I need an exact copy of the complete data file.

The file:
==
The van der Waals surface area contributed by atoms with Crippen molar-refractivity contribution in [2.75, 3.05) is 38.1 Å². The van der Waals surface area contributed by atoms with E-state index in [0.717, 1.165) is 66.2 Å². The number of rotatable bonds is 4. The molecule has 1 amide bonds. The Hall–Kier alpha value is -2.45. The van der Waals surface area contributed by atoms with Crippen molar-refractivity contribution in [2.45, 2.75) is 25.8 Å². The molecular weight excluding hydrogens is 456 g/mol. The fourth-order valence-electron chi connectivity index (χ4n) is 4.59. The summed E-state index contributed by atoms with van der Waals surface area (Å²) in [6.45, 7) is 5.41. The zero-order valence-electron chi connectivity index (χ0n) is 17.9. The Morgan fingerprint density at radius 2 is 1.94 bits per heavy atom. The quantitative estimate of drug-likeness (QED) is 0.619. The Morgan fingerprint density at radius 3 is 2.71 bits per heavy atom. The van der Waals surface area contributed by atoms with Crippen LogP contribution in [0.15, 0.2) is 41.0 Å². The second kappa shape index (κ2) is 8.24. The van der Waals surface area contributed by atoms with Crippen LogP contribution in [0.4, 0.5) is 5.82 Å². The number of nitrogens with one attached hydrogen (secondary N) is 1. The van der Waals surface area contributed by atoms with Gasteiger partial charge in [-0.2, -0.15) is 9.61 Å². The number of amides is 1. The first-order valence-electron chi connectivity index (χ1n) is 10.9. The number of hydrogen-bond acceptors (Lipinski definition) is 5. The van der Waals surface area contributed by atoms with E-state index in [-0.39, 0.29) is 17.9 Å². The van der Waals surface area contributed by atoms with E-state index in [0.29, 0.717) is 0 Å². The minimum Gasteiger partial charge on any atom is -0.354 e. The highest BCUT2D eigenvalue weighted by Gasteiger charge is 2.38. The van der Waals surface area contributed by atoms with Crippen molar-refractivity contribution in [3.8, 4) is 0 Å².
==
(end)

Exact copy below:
The van der Waals surface area contributed by atoms with Crippen molar-refractivity contribution in [2.75, 3.05) is 38.1 Å². The van der Waals surface area contributed by atoms with E-state index in [0.717, 1.165) is 66.2 Å². The number of rotatable bonds is 4. The molecule has 1 amide bonds. The Hall–Kier alpha value is -2.45. The van der Waals surface area contributed by atoms with Crippen molar-refractivity contribution in [2.45, 2.75) is 25.8 Å². The molecular weight excluding hydrogens is 456 g/mol. The fourth-order valence-electron chi connectivity index (χ4n) is 4.59. The summed E-state index contributed by atoms with van der Waals surface area (Å²) in [6.45, 7) is 5.41. The zero-order valence-electron chi connectivity index (χ0n) is 17.9. The Morgan fingerprint density at radius 2 is 1.94 bits per heavy atom. The quantitative estimate of drug-likeness (QED) is 0.619. The Morgan fingerprint density at radius 3 is 2.71 bits per heavy atom. The van der Waals surface area contributed by atoms with Crippen LogP contribution in [0.15, 0.2) is 41.0 Å². The second kappa shape index (κ2) is 8.24. The van der Waals surface area contributed by atoms with Crippen LogP contribution in [0.4, 0.5) is 5.82 Å². The number of nitrogens with one attached hydrogen (secondary N) is 1. The van der Waals surface area contributed by atoms with Gasteiger partial charge in [-0.2, -0.15) is 9.61 Å². The number of amides is 1. The first-order valence-electron chi connectivity index (χ1n) is 10.9. The number of hydrogen-bond acceptors (Lipinski definition) is 5. The van der Waals surface area contributed by atoms with E-state index in [-0.39, 0.29) is 17.9 Å². The van der Waals surface area contributed by atoms with E-state index in [0.29, 0.717) is 0 Å². The minimum Gasteiger partial charge on any atom is -0.354 e. The highest BCUT2D eigenvalue weighted by Gasteiger charge is 2.38. The van der Waals surface area contributed by atoms with Crippen molar-refractivity contribution in [3.8, 4) is 0 Å².